Colombian Army Finds Rebel Landmine Factory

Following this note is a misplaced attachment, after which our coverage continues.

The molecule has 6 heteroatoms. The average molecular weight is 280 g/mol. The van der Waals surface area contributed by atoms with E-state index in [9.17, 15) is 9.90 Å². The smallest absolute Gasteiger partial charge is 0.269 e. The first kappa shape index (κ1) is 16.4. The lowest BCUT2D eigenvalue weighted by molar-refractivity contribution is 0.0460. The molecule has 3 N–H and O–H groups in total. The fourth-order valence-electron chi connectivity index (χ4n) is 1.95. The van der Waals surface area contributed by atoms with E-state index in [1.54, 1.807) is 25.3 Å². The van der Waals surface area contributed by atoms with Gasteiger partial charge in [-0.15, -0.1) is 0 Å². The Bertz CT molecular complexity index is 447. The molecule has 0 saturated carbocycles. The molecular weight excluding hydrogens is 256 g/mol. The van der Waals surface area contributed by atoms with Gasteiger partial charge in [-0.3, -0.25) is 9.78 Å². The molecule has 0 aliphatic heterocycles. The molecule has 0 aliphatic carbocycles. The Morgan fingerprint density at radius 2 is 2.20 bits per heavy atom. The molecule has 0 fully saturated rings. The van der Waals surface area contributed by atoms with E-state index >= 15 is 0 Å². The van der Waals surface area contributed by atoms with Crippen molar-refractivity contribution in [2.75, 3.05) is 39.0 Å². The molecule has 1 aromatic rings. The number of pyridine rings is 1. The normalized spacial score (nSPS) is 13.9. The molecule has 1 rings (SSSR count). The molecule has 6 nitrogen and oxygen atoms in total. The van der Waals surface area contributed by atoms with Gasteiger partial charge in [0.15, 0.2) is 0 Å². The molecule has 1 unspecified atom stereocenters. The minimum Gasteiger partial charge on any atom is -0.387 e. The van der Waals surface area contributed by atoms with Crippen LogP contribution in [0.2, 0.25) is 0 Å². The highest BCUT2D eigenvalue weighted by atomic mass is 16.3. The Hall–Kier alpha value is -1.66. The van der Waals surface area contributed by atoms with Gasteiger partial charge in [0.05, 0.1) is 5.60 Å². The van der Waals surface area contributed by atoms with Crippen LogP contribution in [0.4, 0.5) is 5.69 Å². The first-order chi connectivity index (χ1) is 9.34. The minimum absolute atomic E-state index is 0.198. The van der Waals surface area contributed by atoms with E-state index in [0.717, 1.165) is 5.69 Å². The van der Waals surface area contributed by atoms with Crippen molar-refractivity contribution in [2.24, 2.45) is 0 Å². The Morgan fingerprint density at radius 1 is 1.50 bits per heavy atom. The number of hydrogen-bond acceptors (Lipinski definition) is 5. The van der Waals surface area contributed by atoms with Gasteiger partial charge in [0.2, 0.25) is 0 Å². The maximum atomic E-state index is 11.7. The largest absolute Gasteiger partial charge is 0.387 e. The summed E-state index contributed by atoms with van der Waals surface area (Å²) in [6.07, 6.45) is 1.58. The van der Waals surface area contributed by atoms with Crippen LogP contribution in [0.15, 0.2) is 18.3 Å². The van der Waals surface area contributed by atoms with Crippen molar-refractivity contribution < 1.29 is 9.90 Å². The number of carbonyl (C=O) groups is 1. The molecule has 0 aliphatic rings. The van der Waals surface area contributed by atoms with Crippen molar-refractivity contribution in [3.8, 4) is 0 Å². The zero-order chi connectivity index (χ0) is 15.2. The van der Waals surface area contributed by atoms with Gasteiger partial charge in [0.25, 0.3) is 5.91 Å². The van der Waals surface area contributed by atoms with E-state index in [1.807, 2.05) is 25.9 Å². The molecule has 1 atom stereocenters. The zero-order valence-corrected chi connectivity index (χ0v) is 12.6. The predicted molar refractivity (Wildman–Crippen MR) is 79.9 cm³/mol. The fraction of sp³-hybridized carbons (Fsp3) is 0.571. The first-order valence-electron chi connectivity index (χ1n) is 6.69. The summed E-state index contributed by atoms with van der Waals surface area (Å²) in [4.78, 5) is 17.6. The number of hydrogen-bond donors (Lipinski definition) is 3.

By Dialogo January 20, 2009Soldiers seized nearly half a ton of explosives and dozens of landmines from a Revolutionary Armed Forces of Colombia, or FARC, factory, but no one was arrested, the army said Sunday. The factory was found Saturday by counterinsurgency troops in La Holanda, a hamlet in northeastern Colombia, the army brigade based in the city of Arauca, the capital of the like-named province, said. The facility contained 124 "improvised explosive devices," 450 kilos (991 pounds) of explosives and 150 kilos (330 pounds) of shrapnel, the army said. Soldiers also seized 470 electronic initiators, 1,200 meters (1,313 yards) of detonating cord and six radios. The site was "a factory used by FARC terrorists to manufacture antipersonnel mines," the army said. Landmines have been planted in 31 of Colombia's 32 provinces, according to the United Nations. Up to 100,000 of the weapons are estimated to have been planted around the Andean nation, the great majority of them by leftist rebels seeking to inflict casualties on soldiers and protect coca plantations that supply their extensive drug trafficking operations. Almost all of the weapons are "non-industrial" homemade mines manufactured in guerrilla camps at low cost. Having ratified in 2001 the Ottawa Convention, which outlaws the use, production, stockpiling and transfer of antipersonnel mines, the Colombian government subsequently developed an action plan to rid the country of the buried weapons. Colombia's first reported incident in which a landmine killed or injured a non-combatant was in 1990, and, since then, hundreds of municipalities have in one way or another been affected by the buried explosives. Landmine Monitor, a non-governmental organization, said that while some manufactured devices have been imported into Colombia, most of the mines deployed in the Andean nation were more-difficult-to-detect homemade bombs. The global watchdog organization also noted that 97 percent of Colombia's landmine blasts occurred in rural areas, which together constitute the main battleground in the country's internal conflict. Colombia is thought to have anywhere from 70,000 to 100,000 landmines buried in its soil, each with a "useful" life of 50 years or so. The Colombian armed forces destroyed the last 6,814 mines in their arsenals on Oct. 24, 2004. Landmine Monitor said that planting each mine costs the insurgents less than $2, while it costs the country about $1,000 to eliminate one. The FARC, Colombia's oldest and largest leftist guerrilla group, was founded in 1964, has an estimated 8,000 to 17,000 fighters and operates across a large swath of this Andean nation. President Alvaro Uribe's administration has made fighting the FARC a top priority and has obtained billions in U.S. aid for counterinsurgency operations. A succession of governments have battled Colombia's leftist insurgent groups since the mid-1960s. The FARC is on both the U.S. and EU lists of terrorist groups. Drug trafficking, extortion and kidnapping-for-ransom are the FARC's main means of financing its operations.